Václavské náměstí (Vaclav's square) to place candles and flowers beneath the statue of St. Vaclav on his horse. The Czech Republic mourned and the media declared that leaders like Havel were once in a lifetime, that the country would not soon see his like again.
Yesterday, in Pravo, Jiří Pehe had this to say about the President. "Jeho nejvýraznější kvalitou totiž byla schopnost, i během pobytu v politice, zpochybňovat „samozřejmost“ politického i civilizačního provozu a stavět proti němu odpovědnost." - His greatest quality was the ability, during his life in politics, to question what everyone else saw as obvious political and societal assumptions and to find a way to responsibly oppose them.
As a writer Havel understood subtext - how to read between the lines and see not only the face value of a story but what lay beneath it. As a dissident he saw just how easy it was to not force change, to not question assumptions, to say, "not now, it's not the time to act."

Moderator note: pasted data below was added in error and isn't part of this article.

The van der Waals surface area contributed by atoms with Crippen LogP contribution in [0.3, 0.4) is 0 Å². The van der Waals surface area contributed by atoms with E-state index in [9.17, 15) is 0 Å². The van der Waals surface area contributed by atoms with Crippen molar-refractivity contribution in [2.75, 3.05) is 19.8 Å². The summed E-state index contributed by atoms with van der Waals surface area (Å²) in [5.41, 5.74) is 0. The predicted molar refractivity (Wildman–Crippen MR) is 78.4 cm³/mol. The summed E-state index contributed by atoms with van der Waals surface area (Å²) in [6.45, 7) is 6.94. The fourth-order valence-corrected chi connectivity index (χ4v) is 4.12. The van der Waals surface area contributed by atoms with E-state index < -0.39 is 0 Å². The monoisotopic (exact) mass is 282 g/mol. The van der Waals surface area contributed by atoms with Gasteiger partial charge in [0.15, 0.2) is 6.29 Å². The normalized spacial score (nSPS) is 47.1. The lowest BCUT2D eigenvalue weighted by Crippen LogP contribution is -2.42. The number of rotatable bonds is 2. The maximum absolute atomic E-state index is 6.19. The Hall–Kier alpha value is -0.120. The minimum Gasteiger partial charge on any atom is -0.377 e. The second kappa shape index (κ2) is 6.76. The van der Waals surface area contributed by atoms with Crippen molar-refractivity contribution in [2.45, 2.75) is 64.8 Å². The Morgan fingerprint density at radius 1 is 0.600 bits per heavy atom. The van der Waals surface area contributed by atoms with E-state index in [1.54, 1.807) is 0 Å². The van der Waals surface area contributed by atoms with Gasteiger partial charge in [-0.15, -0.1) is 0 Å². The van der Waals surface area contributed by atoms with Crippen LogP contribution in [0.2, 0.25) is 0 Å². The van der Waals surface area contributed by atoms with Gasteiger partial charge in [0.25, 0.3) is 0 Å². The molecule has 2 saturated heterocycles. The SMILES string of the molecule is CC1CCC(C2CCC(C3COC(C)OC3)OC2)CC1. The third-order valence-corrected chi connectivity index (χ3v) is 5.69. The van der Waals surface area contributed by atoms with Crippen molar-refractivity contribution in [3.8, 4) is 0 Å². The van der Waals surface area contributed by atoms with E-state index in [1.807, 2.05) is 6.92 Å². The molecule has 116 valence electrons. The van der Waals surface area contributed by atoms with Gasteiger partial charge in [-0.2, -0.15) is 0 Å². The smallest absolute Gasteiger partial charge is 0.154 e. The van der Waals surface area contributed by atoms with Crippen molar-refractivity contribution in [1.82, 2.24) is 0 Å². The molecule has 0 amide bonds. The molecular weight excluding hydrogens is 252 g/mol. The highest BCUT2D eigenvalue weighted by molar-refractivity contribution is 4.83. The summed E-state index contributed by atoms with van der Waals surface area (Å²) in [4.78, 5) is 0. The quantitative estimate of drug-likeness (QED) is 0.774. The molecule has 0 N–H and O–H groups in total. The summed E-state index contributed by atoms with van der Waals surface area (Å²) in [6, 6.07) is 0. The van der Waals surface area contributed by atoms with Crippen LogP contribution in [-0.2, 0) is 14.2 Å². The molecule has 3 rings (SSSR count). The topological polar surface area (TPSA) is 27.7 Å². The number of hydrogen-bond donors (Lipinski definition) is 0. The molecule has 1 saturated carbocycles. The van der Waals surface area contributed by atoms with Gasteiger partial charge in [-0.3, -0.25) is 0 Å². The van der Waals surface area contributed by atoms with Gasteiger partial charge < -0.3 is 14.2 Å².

He acted anyway.
By acting on his beliefs, by writing about them, by helping to free an entire region from a very rigid set of assumptions, all while in the role of an everyman, Havel left a legacy behind him. It is this: there is no need to wait for a leader to take his place. We too, as everymen and women, can read between the lines and understand that just because something has been so for many years, it need not always be so. That there are ways to responsibly oppose assumptions. And that there never will be a better time than now.
In the United States today, there are certain assumptions that Americans hold to be true. Thanks to one of them, school rooms full of children were slaughtered last week by a man who should never have held a gun. The country grieves, and people come to place candles and flowers around the entrance of the school where the children died. But mourning is not enough. Now, I believe, is the time to remember the legacy of Vaclav Havel - to question our assumptions, and then to act.
Sadness at Cattle Creek
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